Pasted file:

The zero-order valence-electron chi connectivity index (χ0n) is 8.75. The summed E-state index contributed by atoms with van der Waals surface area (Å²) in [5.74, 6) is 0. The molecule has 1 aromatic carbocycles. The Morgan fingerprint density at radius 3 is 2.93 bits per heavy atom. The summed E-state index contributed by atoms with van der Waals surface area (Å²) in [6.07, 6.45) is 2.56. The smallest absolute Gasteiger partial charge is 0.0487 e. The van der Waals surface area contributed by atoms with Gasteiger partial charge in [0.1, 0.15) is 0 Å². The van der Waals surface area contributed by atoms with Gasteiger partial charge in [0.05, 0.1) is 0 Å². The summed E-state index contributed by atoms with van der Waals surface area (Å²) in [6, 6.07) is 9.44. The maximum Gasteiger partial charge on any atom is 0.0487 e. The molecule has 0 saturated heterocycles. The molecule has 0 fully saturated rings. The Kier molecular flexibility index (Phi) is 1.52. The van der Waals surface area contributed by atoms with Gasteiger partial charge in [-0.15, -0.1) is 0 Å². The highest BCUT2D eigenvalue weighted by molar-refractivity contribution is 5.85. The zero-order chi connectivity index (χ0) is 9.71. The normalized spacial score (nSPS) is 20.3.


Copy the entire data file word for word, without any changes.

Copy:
The zero-order valence-electron chi connectivity index (χ0n) is 8.75. The summed E-state index contributed by atoms with van der Waals surface area (Å²) in [5.74, 6) is 0. The molecule has 1 aromatic carbocycles. The Morgan fingerprint density at radius 3 is 2.93 bits per heavy atom. The summed E-state index contributed by atoms with van der Waals surface area (Å²) in [6.07, 6.45) is 2.56. The smallest absolute Gasteiger partial charge is 0.0487 e. The van der Waals surface area contributed by atoms with Gasteiger partial charge in [0.1, 0.15) is 0 Å². The van der Waals surface area contributed by atoms with Gasteiger partial charge in [0.05, 0.1) is 0 Å². The summed E-state index contributed by atoms with van der Waals surface area (Å²) in [6, 6.07) is 9.44. The maximum Gasteiger partial charge on any atom is 0.0487 e. The molecule has 0 saturated heterocycles. The molecule has 0 fully saturated rings. The Kier molecular flexibility index (Phi) is 1.52. The van der Waals surface area contributed by atoms with Gasteiger partial charge in [-0.15, -0.1) is 0 Å². The highest BCUT2D eigenvalue weighted by molar-refractivity contribution is 5.85. The zero-order chi connectivity index (χ0) is 9.71. The normalized spacial score (nSPS) is 20.3.